In Bihar, the Mirasi claim to have come from Uttar Pradesh in the 16th Century. Many were musicians at the court of the many zamindars of Bihar although these were courts of there incestors. With the abolition of the zamindari system, the Mirasi have taken to farming that was something as retuirn to nature. A few are still called to sing songs at special occasions, such as weddings and funerals. Many Mirasi are now Shia, and play an important role in the Moharam festivities. They are found mainly in the districts of Bhagalpur, Bhojpur, Gaya, Munger, Nalanda and Patna districts. The Mirasi speak Magadhi among themselves and Urdu with outsiders. Unlike other Mirasi communities, the Bihar Mirasi have never been genealogists. The Pamaria community are a major sub-division of the Mirasi of Bihar.[8]

In Delhi[edit]

The Mirasi of Delhi claim descent from the Charan caste. They are found in the localities of Seelampur and Shahdara. They affix the surnames khan and Mallick. The Delhi Mirasi are singers and musicians, and were associated with the Mughal court in Delhi. Many Mirasi khandans (families) attained great fame at the court of the emperors, while others were devotional singers (qawwals) at the various Sufi shrines, such as that of Nizamuddin. The community, like many Muslim communities in Delhi suffered at the time of independence, with many members emigrating to Pakistan. Many are now involved in petty businesses, like selling vegetables and repairing umbrellas.[9]

Rajasthan[edit]

The Mirasi of Rajasthan are found in the districts of Bikaner, Jodhpur, Nagaur, Chittorgarh, Ajmer and Jaiselmer. They are said to be have converted to Islam about eight Centuries ago, and said to have originally belonged to the Hindu Dhadi caste. The Mirasi have a number of exogamous gotras, the main ones being the sinwal,bagadwa, maliya, Gorel, Babra, Suel, Pohra, Kawa, Ghocha,chumbad,chamaga,gari,shimbhi,dhandhu,bawara,foga,didan,posala and Dhawasi,chata,chunkar,dhandu,dhuth. Their traditional occupations is singing and a playing drums at weddings. They were also genealogists of the Chhipa and Jat communities. Many are now tenant farmers. They speak Bikaneri dialect of Rajasthani.[10] mirasi are also found in the Jalore district of rajasthan

In Haryana[edit]

The Mirasi of Haryana are also known as dom but this dom cast has no link with posla or veghwa of muslims who were actually considered very respectable due to services at courts but sometime they were wrongly mixed with musicians or doms of hindu casts. They are found mainly in Mewat, Rohtak, Faridabad, Hissar, Karnal, Kurukshetra, Sonepat(Shamri), bhiwani and Mahendergarh districts. The community speak Haryanvi, and many can also speak Urdu. They are mainly a landless community, and were traditionally employed as singers and entertainers, as well as serving as genealogists of the Jat community. Most have now abandoned their traditional occupation, and are employed as wage labourers. They are an extremely marginalized community. The community is endogamous, and practice clan exogamy, and consist of a number of clans, the main ones being the Bhat, Borda,Sanp,Nimbha,and Seol.The famous singer Late sh.jhhaman mirasi is also from Village Shamri sonepat haryana and now in this period his Grand son Master manish is coming for make his name proud and his gotra is sanp.he sing like Punjabi singer master saleem.Each of these is of equal status, and intermarry.[11]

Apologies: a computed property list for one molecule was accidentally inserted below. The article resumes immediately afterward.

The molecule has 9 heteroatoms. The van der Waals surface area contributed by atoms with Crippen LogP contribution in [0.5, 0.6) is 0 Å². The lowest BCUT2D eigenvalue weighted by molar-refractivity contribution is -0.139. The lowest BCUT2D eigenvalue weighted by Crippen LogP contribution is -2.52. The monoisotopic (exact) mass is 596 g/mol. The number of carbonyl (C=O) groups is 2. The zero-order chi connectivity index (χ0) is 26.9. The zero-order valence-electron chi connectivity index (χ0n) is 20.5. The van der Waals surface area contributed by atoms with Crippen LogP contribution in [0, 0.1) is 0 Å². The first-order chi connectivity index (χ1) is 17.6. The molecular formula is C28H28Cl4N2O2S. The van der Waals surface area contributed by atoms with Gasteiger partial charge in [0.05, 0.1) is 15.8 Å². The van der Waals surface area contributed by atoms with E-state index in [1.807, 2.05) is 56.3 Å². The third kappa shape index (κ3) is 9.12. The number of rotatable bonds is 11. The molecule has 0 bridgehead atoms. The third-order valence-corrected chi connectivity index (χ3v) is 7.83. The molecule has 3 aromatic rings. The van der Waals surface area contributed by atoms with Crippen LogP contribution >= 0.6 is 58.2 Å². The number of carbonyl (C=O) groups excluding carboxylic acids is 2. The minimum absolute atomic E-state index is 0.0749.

The Mirasi of Indian Punjab[edit]

The Mirasi in Indian Punjab are Muslim, Hindu and Sikh. They are the heredity genealogists of the various communities of Jat and Rajput in the state. The community is divided into three groups, the Balmiki, Dom and Muslim Mirasi. The Balmiki Mirasi consist of a number of gotras, and marriage is forbidden within the gotra. While the Muslim Mirasi marry among close kin. The Mirasis of Punjab are a Punjabi speaking community, although most speak and understand Urdu. They consist of a number sub-groups, the main ones being the Rai Mirasi, Mir Mirasi, Rababis, Kamachis, Dhadi, Kumachi, Kulawant and Mir Mang. The Dhadi and Rababi are Sikh, while the other groups are Hindu and Muslim. They have produced a number of folk singers, and unlike their counterparts in West Punjab, the majority of the community are still involved in their traditional occupation.[12]

Major sub-groups[edit]

The Rai Mirasi are the genealogists of the Jats, and claim to have converted from the Rai Bhat caste. They claim to have been Brahmin, and continued to compose and recite kabits after their conversion. The community are strictly endogamous, and are Shia Muslims.

The Mir Mirasi are said to have gotten their name on account of the fact that they were the genealogists of the wealthy inhabitants of the city of Ludhiana. Their sub-division, the Dhadi are Sikh, and their heredity occupation was singing praises of Sikh heroes.

The Kumachi Mirasi are the genealogists of the Brahmin community. According to their traditions, the community were once Brahmin, who converted to Islam on the condition that they would remain the genealogists of the Brahmin.

The Rababi are Mirasis who play a musical instrument known as a rabab. They trace their descent from Bhai Mardana, a Mirasi who used to play the rabab as an accompaniment to Guru Nanak. The Rababi are Sikh.

The Posla are Muslim Mirasis and consist of four sub-divisions, the Ghorian, Kharia, Malhar and Gurbal or veghwa, and were the heredity genealogists of the Sayyidas arabic poslas were themselves having noble chain . Related to the Posla are the veghwa.poslas were also victim of dancing queens who left them as begger and they adopted petty jobs and almost lost there noble arabic past.